Firm pessimistic on economic outlook

Lorraine Nyasulu

Portfolio and investment advisory management firm, Nico Asset Managers Limited, has outlined five key threats that could stand in the way of Malawi’s economic growth and development during the remaining part of the year and beyond.

In its April 2020 Monthly Economic Report, the firm says the novel Covid-19 pandemic would heavily distract economic growth ambitions.

This comes as the International Monetary Fund (IMF) recently revised downwards Malawi’s Gross Domestic Product (GDP) growth prospects for 2020 from 5 percent to 1 percent.


The IMF sees the economy growing marginally by 2.5 percent next year while the Economic Intelligence Unit also revised Malawi’s GDP growth prospects from 4.40 percent to negative 3.30 percent in 2020.

Consequentially, Nico says contraction of the economy would result in high unemployment rate due to lower industrial production and lower retail sales as companies would also stop hiring to save money in the face of lower demand.

“We therefore expect the economic growth to significantly drop. However, gravity of the impact will also depend on how long it would take for the virus to be eradicated so that businesses can resume,” reads the part of the report.


Other key risks mentioned in the report that could affect economic growth in the short to medium terms include high government debt levels, insufficient power supply, persistently weak export base and high population growth rates.

The firm said high government debt levels could create a future obligation for government to repay the debt plus interest.

Payment of interest on the country’s public debt was projected at K243.9 billion or 3.9 percent of the GDP in the for the 2019/20 fiscal budget.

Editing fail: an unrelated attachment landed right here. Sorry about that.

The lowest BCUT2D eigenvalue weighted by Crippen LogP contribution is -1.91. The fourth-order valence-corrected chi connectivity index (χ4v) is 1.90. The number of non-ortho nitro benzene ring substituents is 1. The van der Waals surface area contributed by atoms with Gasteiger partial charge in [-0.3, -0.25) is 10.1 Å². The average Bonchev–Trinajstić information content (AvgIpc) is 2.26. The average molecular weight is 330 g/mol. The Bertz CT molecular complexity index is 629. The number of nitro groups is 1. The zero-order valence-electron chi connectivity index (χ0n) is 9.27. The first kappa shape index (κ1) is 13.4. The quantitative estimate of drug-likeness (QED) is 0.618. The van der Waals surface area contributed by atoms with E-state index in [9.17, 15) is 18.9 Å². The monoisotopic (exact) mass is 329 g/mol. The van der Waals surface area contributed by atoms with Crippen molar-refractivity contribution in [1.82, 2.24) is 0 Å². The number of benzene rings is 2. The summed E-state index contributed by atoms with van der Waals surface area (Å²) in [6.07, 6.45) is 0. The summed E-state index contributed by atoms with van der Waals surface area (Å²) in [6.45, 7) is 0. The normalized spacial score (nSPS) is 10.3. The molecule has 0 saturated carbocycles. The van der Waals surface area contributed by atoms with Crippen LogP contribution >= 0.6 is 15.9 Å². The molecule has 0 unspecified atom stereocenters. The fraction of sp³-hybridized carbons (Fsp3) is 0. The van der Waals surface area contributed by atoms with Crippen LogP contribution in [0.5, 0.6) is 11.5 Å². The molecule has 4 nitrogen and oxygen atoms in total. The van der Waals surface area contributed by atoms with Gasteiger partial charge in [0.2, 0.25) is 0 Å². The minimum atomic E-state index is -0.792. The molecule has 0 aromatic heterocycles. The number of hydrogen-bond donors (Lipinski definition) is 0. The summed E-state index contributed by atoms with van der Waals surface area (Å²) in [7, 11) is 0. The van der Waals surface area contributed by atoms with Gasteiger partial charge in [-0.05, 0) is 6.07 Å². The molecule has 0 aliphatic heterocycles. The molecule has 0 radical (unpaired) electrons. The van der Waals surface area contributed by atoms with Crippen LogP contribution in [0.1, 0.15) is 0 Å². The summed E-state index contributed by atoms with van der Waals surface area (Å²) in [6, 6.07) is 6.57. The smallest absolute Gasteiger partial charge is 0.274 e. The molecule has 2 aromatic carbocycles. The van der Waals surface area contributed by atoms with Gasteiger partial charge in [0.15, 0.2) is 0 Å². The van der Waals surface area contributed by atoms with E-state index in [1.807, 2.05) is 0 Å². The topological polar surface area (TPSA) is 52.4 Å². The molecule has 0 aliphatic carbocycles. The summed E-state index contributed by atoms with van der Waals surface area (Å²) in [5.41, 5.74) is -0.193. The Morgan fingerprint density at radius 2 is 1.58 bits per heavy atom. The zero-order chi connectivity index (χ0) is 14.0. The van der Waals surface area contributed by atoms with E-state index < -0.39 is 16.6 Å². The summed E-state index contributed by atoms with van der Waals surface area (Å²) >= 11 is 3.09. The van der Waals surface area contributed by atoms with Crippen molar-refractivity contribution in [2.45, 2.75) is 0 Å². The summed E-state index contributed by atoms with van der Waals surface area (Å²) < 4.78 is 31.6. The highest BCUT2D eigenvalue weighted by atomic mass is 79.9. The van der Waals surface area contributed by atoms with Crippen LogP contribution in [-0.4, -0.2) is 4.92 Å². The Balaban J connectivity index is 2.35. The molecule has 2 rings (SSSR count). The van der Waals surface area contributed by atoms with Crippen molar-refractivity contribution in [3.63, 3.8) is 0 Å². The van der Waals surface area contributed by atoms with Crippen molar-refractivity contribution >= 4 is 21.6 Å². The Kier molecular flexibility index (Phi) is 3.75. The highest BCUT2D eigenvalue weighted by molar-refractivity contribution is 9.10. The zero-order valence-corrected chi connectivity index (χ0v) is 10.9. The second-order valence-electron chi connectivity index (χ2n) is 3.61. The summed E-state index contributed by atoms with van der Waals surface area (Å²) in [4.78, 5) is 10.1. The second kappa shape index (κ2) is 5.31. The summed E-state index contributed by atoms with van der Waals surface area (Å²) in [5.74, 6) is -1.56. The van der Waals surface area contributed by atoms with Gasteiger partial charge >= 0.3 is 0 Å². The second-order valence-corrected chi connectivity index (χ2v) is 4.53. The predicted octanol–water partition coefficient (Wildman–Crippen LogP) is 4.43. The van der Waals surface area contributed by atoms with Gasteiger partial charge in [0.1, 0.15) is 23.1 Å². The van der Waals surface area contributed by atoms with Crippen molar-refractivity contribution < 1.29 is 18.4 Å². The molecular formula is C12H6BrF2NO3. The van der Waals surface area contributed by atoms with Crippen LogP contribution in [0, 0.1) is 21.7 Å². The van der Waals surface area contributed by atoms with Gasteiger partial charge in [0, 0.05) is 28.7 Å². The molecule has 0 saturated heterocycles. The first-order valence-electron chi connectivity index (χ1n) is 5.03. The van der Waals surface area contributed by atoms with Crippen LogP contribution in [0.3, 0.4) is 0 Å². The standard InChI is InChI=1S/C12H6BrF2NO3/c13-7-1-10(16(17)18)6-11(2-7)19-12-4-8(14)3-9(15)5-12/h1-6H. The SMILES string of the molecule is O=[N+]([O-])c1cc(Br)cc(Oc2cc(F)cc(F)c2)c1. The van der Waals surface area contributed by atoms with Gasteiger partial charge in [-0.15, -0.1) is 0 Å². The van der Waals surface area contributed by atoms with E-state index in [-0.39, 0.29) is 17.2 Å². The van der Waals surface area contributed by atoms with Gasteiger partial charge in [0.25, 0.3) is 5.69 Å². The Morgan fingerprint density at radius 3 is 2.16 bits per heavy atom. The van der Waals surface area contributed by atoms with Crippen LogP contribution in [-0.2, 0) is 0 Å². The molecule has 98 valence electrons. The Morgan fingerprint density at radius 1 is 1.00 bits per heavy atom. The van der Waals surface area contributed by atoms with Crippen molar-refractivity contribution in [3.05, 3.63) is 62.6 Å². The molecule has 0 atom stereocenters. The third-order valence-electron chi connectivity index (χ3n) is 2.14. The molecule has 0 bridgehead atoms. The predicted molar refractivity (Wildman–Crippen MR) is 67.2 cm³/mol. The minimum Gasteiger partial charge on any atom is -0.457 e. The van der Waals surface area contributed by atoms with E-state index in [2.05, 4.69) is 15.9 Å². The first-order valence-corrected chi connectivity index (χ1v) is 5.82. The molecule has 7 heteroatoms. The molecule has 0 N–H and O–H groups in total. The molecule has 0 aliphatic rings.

Of this total, K15.5 billion was for foreign interest payment, while K228.5 billion was for domestic interest payment.

On weak export base, Nico Asset Managers said the current trend would likely affect the kwacha’s stability against major trading currencies as the value of imports far exceeds the value of exports, resulting in higher demand for foreign currency than the available supply.

Economics Association of Malawi president, Larraine Nyasulu, said if Covid-19 persists through the second half of the year, the economy would contract significantly.

She said, economic performance in the medium term would however, depend on the country’s response to effects of the pandemic.

“We have already seen some key sectors of the economy contracting. Even those that appear resilient might still be affected at the onset of it as effects of the pandemic spill over,” Nyasulu said.

Economists have in recent past been predicting doom for the local economy with a foreseen mounting pressure on some variables such as inflation and performance of local unit, the kwacha.

Due to limitations on trade as well as drop in tourism, streams of foreign currency have been narrowing.

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